In preparation for the General Data Protection Regulation (GDPR), set to take effect in the EU on May 25, 2018, we have hosted a series of webinars to help attendees navigate the changing data protection landscape. The GDPR is the EU’s most important change in data privacy regulation in 20 years, replacing the 1995 Data Protection Directive, and will affect any company that processes data pertaining to individuals in the EU. Please find more information on the presentations below:
- Overview of Preparing for the General Data Protection Regulation (GDPR): A high-level plan for preparing for GDPR implementation.
- Conducting a Data Inventory and Mapping: The process of conducting a data inventory and mapping.
- Establishing a Data Protection Officer: The requirements and considerations concerning the appointment of a Data Protection Officer.
- Conducting Data Protection Impact Assessments: The requirements and considerations for conducting a data protection impact assessment.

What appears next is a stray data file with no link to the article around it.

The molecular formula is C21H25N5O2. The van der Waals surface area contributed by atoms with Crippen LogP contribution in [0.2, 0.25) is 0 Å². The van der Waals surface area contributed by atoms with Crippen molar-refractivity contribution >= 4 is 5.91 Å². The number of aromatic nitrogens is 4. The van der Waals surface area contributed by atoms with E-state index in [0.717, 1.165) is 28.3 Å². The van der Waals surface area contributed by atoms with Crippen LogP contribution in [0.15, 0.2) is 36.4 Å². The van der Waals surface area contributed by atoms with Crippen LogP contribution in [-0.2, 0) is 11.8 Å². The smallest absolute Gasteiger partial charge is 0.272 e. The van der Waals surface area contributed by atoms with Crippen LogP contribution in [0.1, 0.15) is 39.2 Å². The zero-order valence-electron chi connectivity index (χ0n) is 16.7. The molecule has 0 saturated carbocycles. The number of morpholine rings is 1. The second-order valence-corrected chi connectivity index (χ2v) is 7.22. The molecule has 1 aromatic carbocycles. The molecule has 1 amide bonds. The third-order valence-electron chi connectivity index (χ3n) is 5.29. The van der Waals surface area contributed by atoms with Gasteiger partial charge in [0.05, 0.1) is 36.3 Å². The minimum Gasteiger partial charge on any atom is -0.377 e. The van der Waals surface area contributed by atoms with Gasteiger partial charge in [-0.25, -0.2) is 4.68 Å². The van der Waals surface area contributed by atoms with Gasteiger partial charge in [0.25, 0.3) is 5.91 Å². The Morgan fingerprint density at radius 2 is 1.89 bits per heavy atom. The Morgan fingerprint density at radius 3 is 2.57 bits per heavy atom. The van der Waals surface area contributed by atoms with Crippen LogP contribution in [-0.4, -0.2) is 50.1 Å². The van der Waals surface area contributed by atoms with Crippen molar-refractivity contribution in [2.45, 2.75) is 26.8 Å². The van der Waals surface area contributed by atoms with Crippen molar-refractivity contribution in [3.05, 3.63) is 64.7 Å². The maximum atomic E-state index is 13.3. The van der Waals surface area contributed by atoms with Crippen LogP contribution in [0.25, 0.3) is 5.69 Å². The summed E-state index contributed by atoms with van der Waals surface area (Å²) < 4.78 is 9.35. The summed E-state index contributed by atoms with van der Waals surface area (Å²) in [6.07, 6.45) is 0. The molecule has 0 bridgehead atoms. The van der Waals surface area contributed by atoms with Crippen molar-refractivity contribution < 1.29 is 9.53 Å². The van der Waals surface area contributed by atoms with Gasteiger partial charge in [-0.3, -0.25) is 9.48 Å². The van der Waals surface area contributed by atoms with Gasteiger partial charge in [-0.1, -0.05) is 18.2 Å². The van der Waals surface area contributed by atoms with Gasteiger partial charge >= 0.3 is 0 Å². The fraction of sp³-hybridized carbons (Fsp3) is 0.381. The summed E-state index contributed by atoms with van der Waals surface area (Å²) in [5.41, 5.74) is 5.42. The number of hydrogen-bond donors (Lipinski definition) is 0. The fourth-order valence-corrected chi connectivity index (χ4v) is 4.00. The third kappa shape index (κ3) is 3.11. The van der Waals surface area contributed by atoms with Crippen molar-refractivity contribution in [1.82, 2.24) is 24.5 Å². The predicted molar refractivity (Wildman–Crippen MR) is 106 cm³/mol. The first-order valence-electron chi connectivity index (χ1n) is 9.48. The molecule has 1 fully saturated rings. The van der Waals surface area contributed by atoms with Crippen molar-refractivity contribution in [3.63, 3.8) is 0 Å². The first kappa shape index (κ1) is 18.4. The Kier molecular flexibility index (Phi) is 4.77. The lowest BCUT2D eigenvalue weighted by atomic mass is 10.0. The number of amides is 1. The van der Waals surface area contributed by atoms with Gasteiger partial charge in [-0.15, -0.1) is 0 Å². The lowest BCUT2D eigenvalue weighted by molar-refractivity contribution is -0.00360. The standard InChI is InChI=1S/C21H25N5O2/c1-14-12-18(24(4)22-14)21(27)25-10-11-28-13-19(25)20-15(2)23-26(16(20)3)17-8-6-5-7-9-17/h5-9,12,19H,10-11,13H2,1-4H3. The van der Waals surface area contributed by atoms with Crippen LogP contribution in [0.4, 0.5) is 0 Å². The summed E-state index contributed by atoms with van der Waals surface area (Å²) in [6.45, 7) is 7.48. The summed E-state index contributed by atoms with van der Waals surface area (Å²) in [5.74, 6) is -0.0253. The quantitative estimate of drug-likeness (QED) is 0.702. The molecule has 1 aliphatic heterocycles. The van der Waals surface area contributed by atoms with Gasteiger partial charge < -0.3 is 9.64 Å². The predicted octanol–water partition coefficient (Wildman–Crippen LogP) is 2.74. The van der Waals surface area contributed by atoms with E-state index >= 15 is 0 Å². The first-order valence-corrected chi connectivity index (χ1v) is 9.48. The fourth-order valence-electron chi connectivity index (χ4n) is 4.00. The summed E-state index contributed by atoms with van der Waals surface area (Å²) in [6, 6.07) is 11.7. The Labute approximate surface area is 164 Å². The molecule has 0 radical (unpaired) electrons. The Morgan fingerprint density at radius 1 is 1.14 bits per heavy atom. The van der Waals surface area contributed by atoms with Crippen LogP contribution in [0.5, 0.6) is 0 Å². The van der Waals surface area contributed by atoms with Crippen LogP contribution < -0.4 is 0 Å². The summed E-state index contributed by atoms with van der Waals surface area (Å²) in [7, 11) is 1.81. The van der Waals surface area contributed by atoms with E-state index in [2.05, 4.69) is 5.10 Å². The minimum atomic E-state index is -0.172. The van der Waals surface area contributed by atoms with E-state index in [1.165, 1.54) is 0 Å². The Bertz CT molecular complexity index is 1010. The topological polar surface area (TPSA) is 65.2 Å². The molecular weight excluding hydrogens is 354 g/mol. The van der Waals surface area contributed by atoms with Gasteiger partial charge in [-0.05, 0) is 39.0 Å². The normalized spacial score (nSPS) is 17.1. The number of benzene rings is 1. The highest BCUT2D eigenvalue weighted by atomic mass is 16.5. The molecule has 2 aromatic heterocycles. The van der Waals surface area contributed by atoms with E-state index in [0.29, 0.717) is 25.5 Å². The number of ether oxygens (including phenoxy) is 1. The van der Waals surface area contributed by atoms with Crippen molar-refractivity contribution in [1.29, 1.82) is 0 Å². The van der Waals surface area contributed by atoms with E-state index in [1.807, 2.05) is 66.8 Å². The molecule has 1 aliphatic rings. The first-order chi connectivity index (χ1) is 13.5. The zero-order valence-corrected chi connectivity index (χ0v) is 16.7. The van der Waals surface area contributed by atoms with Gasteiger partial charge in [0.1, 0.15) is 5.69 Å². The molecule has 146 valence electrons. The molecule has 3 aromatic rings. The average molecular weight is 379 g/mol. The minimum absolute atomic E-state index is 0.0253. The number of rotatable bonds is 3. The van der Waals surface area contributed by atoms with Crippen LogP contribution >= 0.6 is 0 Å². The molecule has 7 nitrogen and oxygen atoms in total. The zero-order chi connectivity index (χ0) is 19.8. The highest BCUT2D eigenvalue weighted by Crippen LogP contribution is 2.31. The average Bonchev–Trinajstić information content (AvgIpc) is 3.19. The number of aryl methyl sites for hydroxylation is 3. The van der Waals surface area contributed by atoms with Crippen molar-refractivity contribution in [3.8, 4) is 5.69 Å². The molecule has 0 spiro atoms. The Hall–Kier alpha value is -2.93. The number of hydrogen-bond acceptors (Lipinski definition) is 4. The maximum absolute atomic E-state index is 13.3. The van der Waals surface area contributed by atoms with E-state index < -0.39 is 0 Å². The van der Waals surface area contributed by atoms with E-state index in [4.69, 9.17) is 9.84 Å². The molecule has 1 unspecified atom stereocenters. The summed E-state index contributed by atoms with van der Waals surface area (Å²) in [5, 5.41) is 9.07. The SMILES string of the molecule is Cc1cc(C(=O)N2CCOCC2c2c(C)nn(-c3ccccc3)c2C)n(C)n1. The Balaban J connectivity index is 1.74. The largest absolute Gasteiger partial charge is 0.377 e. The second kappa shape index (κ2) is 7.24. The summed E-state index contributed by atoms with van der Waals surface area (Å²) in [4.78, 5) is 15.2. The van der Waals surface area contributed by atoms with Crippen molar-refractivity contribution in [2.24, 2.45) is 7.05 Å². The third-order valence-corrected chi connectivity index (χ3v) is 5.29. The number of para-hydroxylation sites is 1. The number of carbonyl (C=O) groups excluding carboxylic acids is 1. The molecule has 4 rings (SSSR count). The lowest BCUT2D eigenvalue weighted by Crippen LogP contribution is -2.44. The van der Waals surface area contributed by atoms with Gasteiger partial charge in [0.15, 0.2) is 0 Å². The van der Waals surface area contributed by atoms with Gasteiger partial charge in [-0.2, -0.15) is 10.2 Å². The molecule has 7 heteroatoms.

- Determining Your Lead Data Protection Authority: Determining a lead data protection authority and options for companies whose existing structures do not allow them to take advantage of this mechanism.
- Right to Data Portability: Determining the scope of the new data subject right to data portability, when it applies and what it means in practice.
- Legal Bases for Processing: The provisions of legal bases for the processing of personal data.
- Transparency: The provisions of the GDPR transparency requirement and its effects on data subject rights.
- Automated Processing and Profiling: Understanding the automated processing and profiling rights of data subjects under the new GDPR.
- Data Breach Notification: Circumstances in which notification is required and how to implement effective incident response plans.
- International Data Transfers: The key requirements for international data transfers, including actual and potential changes to existing transfer mechanisms.
On October 3, 2017, the Irish High Court referred Data Protection Commissioner v. Facebook Ireland Limited & Maximilian Schrems to the Court of Justice of the European Union (CJEU), where the future of standard contractual clauses (SCCs) will be decided (here).